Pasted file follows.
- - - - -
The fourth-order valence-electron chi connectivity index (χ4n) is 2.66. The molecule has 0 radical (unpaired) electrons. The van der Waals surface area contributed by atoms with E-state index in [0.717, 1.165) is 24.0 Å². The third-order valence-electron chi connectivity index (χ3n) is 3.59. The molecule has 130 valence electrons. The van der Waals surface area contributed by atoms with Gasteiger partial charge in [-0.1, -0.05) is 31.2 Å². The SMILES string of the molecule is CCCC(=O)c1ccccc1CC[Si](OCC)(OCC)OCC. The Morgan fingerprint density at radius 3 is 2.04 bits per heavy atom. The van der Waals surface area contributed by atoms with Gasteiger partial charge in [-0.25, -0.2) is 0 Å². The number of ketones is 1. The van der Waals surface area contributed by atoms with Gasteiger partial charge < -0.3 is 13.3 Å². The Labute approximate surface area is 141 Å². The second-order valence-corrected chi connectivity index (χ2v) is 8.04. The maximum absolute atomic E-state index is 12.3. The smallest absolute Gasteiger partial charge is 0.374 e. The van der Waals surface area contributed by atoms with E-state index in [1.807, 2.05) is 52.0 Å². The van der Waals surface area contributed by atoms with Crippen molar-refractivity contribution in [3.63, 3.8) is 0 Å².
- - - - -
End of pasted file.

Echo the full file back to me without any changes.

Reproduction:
The fourth-order valence-electron chi connectivity index (χ4n) is 2.66. The molecule has 0 radical (unpaired) electrons. The van der Waals surface area contributed by atoms with E-state index in [0.717, 1.165) is 24.0 Å². The third-order valence-electron chi connectivity index (χ3n) is 3.59. The molecule has 130 valence electrons. The van der Waals surface area contributed by atoms with Gasteiger partial charge in [-0.1, -0.05) is 31.2 Å². The SMILES string of the molecule is CCCC(=O)c1ccccc1CC[Si](OCC)(OCC)OCC. The Morgan fingerprint density at radius 3 is 2.04 bits per heavy atom. The van der Waals surface area contributed by atoms with Gasteiger partial charge in [-0.25, -0.2) is 0 Å². The number of ketones is 1. The van der Waals surface area contributed by atoms with Gasteiger partial charge < -0.3 is 13.3 Å². The Labute approximate surface area is 141 Å². The second-order valence-corrected chi connectivity index (χ2v) is 8.04. The maximum absolute atomic E-state index is 12.3. The smallest absolute Gasteiger partial charge is 0.374 e. The van der Waals surface area contributed by atoms with E-state index in [1.807, 2.05) is 52.0 Å². The van der Waals surface area contributed by atoms with Crippen molar-refractivity contribution in [3.63, 3.8) is 0 Å².